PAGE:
In the modern age of politics, fast news, click-bait and sound bites, slogans in political campaigns have become more important than ever. In just a matter of words they can capture the mood of a country, sum up a party’s ethos and entrench the brand of a political leader. Even those of us across the Pacific still recall Barack Obama’s renowned presidential campaign of hope summed up in the ever-inspiring slogan “Yes we can.”
So did our local pollies get the same traction as Obama? We had a look at the two official slogans deployed by Labor and the Coalition and how they’ve played out in mainstream media since the announcement of the election.
Bill Shorten “A Fair Go for Australia” (173 stories)
Bill Shorten has summed up the Labor party tilt for leadership with the unassuming “Fair Go for Australia”. The slogan touches on Labor’s promise to representing all Australians, particularly the working class, health and education workers and the disadvantaged, hinting that under the Coalition government, these people may not have had a “fair go” thus far.
Scott Morrison “Building Our Economy” (33 stories) and “Securing Your Future” (7 stories)
There’s no mystery around Morrison’s slant here. The Liberals are driving the age-old argument that Labor can’t be trusted to manage the economy, whereas the Liberals have the policies that will grow and “build” the economy. Adding in a second line, “Securing Your Future” reinforces this notion that only the Liberals can be trusted to keep Australia stable and economically viable for future generations.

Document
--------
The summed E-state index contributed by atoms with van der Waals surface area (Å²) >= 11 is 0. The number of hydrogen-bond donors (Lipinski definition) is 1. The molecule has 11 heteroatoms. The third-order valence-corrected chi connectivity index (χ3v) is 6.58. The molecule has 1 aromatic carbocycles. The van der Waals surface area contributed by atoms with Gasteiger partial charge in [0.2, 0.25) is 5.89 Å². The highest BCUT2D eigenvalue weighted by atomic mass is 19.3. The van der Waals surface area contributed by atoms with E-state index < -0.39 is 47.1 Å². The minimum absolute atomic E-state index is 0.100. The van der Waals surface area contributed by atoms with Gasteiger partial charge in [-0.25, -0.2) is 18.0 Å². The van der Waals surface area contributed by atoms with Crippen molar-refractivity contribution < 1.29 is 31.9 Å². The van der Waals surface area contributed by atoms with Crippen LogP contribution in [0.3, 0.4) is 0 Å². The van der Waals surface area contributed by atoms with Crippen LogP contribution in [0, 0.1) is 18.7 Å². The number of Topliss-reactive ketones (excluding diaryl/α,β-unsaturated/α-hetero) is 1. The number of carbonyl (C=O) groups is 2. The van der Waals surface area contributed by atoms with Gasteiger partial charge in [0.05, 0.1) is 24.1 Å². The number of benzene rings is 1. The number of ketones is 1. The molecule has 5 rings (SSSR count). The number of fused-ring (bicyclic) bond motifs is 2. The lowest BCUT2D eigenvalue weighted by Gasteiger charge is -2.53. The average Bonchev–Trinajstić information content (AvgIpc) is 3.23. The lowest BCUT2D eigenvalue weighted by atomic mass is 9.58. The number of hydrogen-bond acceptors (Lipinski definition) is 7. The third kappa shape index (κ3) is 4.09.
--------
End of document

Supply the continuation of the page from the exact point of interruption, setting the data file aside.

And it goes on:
Who won the press?
Our analysis identified at least 173 news stories in Australian metropolitan newspapers mentioning Shorten’s “Fair Go” slogan. In contrast, slogans coming from Morrison had significantly less traction. “Build/Building our economy” had 33 hits in major metropolitan newspapers, while “Secure Your Future” achieved a modest 7 mentions. This doesn’t come close to the cut-through for Labor’s official slogan.
What lies behind the results?
While it appears Shorten won the battle for media coverage of the official party slogan, a closer look at the results shows that does not necessarily mean he’s won over the media. Interestingly, the paper predominantly publishing his slogan was The Australian, with 16 mentions running in the ‘Comment’ and ‘Letters to the Editor’ sections of the paper. Not all of these were endorsement, and in some cases, commentators derided Shorten for Labor’s ‘unfair’ policies.
The lack of attention shown to Morrison’s primary slogan also doesn’t necessarily prove that he lost the battle for slogan supremacy. Morrison’s secondary messaging was more in line with the Coalition’s primary slogan, with “A Stronger Economy”, achieving 44 hits in metropolitan newspapers.
Aside from “Fair Go”, Shorten promoted the disunity in the Coalition with the phrases “End the Chaos”, “Coalition of Chaos”, and “Cuts and Chaos”. However, these slogans had less individual uptake with only 10 stories, 27 stories and 29 stories respectively.
It appears that positive proactive campaigning works better for both parties.
Broadly speaking, Shorten and his Labor party have won, at least in terms of media traction for his party slogans. However, it remains to be seen whether exposure alone will have a tangible impact on the election outcome.